Finally, slot cars were mass produced and as the 1960’s dawned.  The growing industry not only attracted manufacturers, but soon large commercial track franchises were opening displacing bowling allies and pool halls nationwide. By 1968, there were about 5,000 commercial raceways in the US and more Americans were lining up in them to drive their slot cars than were participating in bowling, tennis and soccer combined!  By the end of the 1960’s The US had won the race to the moon, with a big push from x-Nazi German, Verner von Braun.  

Full size racing was also getting interesting in the 1960s. Ford was chasing Ferrari at Lemans, Indy cars were varied a with engines in front, behind, in the middle and even borrowed from helicopters.  Gran Prix teams in national colors gave way to corporate sponsorship opening the triangular trade floodgates of marketing, broadcasting, and consumers.  Sports car racing was a hierarchy of engine, weight, and horsepower limiting rules until the creation of the CanAm series.  That series opened a Pandora’s box of commercial sponsorship prize money and few rules at all, thereby attracting innovative engineers, talented drivers, passionate racing fans and savvy marketers.  Combined, these produced the richest and most exciting racing in history until it didn’t.

Fortunately, apart from Bruce Mclaren’s fatal accident, driver death was not the cause of CanAm’s demise.  The root cause was the very unrestricted nature of the rules that made it interesting in the first place.  As exciting as the cars, their variety and development were, races were rarely close. The team with a technological edge ran away from the others deciding many races before they started.  When Porsche came in and massively upped the speeds with the 917 series cars  (those Germans again) all the other teams gave up.  So, the unrestricted pursuit of speed killed the series.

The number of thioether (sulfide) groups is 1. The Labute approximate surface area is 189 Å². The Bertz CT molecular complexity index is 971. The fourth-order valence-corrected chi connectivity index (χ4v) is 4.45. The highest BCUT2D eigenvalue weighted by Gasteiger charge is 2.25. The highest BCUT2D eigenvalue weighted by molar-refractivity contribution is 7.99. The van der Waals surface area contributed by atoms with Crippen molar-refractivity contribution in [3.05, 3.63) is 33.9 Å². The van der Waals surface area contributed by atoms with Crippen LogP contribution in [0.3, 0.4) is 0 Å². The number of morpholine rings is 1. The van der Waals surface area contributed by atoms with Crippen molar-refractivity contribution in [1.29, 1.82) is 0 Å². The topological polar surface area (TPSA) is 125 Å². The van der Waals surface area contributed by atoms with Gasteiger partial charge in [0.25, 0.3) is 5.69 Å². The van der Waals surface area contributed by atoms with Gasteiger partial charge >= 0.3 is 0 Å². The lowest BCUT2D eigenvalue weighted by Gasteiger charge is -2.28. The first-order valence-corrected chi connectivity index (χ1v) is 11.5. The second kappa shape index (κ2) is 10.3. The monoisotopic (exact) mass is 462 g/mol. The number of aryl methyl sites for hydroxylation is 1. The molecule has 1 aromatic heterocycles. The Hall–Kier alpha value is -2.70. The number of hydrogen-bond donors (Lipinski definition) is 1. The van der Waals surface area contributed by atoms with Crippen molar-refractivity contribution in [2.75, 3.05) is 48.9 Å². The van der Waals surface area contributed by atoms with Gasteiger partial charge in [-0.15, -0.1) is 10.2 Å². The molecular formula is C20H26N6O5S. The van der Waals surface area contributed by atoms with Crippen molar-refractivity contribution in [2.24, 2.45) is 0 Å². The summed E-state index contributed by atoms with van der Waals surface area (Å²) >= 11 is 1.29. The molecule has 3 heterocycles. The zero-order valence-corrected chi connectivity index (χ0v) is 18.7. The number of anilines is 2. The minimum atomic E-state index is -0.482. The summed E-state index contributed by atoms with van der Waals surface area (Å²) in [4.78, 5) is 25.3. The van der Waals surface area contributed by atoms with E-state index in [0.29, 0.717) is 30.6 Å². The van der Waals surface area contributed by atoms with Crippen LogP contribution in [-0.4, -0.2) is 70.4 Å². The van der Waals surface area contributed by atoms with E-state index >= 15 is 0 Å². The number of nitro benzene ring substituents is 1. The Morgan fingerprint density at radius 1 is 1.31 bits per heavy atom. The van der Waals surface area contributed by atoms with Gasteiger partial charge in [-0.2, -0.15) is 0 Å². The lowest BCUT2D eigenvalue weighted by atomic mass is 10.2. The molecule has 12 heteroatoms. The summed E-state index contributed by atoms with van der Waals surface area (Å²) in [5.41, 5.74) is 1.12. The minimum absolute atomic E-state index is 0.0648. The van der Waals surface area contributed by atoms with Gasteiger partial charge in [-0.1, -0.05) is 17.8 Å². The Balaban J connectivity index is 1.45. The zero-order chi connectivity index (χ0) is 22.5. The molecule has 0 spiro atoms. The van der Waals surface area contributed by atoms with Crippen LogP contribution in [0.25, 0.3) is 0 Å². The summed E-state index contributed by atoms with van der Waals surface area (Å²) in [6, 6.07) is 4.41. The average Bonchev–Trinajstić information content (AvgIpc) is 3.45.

Of course it is important to manage racing so that one driver or team does not dominate and discourage others, as F1 is learning thanks to the unending victory laps of Lewis Hamilton in the Mercedes from you-know-where. But even with slot cars, raceway owners found that unless they established a strong beginners program they had less than 2 years of paying the rent before their best customers got real fast and chased away all others.  Several attempts at a national governing body failed and since people still believed in doing things in person, a national conference to settle the matter once and for all in Chicago was set, then lost to the Blizzard of 1967.

As the commercial slot car industry grew, dozens of manufacturers got in the game and thousands of track owners bought inventory.  As faster cars and parts were introduced, the obsolete stock choked manufacturers, distributors as retailers alike. Big box stores and mailorder houses stole market from retailers paying rent on the huge floorspace the tracks required.  Smaller, HO scale cars happy on smaller tracks caused many racers to stay home and out of the raceways.  

By 1968 as the boom in the slot racing craze matured, cars got faster, but speed came by compromising the realistic appearance of the cars. Lightweight vacuum-formed bodies were flattened for a low center of gravity and improved aerodynamics. Tiny wheels improved handling. Front wheels atrophied or even disappeared.  High speed collisions discouraged efforts at detail and finish quality, in fact, cars became difficult to even see in action.  When slot “cars” no longer resemble any real car, the connection of real motorsports is lost.  Those who appreciate the “modeling” aspect of the hobby, were driven from commercial tracks as “thingies” and wing cars sped by and the hobby lost a big segment of its enthusiasts.  

Meanwhile the arms race for speed domination lead to higher car cost,   The answer to “how fast can it go” became how much do you want to spend?  Kids and the budget-minded were driven out.  

So both scale and full size racing had reached commercial and popular success only to be killed by speed.